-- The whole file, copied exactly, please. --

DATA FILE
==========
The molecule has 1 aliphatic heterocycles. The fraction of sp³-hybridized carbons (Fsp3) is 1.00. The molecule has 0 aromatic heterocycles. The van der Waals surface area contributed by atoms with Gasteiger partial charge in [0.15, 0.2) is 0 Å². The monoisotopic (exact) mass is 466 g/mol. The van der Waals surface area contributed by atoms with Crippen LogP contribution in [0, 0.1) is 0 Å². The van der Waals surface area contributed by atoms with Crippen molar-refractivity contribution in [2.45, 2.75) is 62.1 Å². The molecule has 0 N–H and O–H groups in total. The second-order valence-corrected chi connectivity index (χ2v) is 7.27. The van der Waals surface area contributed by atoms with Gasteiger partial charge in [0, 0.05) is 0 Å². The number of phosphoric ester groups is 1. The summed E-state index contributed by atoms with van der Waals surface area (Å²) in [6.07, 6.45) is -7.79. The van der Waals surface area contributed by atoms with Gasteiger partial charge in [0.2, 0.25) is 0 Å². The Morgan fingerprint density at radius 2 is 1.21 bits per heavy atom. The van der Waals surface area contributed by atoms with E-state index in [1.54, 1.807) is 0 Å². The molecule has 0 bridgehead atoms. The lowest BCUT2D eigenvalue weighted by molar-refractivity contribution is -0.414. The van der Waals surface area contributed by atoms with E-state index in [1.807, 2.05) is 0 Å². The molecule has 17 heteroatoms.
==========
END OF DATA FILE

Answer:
The molecule has 1 aliphatic heterocycles. The fraction of sp³-hybridized carbons (Fsp3) is 1.00. The molecule has 0 aromatic heterocycles. The van der Waals surface area contributed by atoms with Gasteiger partial charge in [0.15, 0.2) is 0 Å². The monoisotopic (exact) mass is 466 g/mol. The van der Waals surface area contributed by atoms with Crippen LogP contribution in [0, 0.1) is 0 Å². The van der Waals surface area contributed by atoms with Crippen molar-refractivity contribution in [2.45, 2.75) is 62.1 Å². The molecule has 0 N–H and O–H groups in total. The second-order valence-corrected chi connectivity index (χ2v) is 7.27. The van der Waals surface area contributed by atoms with Gasteiger partial charge in [0, 0.05) is 0 Å². The number of phosphoric ester groups is 1. The summed E-state index contributed by atoms with van der Waals surface area (Å²) in [6.07, 6.45) is -7.79. The van der Waals surface area contributed by atoms with Gasteiger partial charge in [0.2, 0.25) is 0 Å². The Morgan fingerprint density at radius 2 is 1.21 bits per heavy atom. The van der Waals surface area contributed by atoms with E-state index in [1.54, 1.807) is 0 Å². The molecule has 0 bridgehead atoms. The lowest BCUT2D eigenvalue weighted by molar-refractivity contribution is -0.414. The van der Waals surface area contributed by atoms with E-state index in [1.807, 2.05) is 0 Å². The molecule has 17 heteroatoms.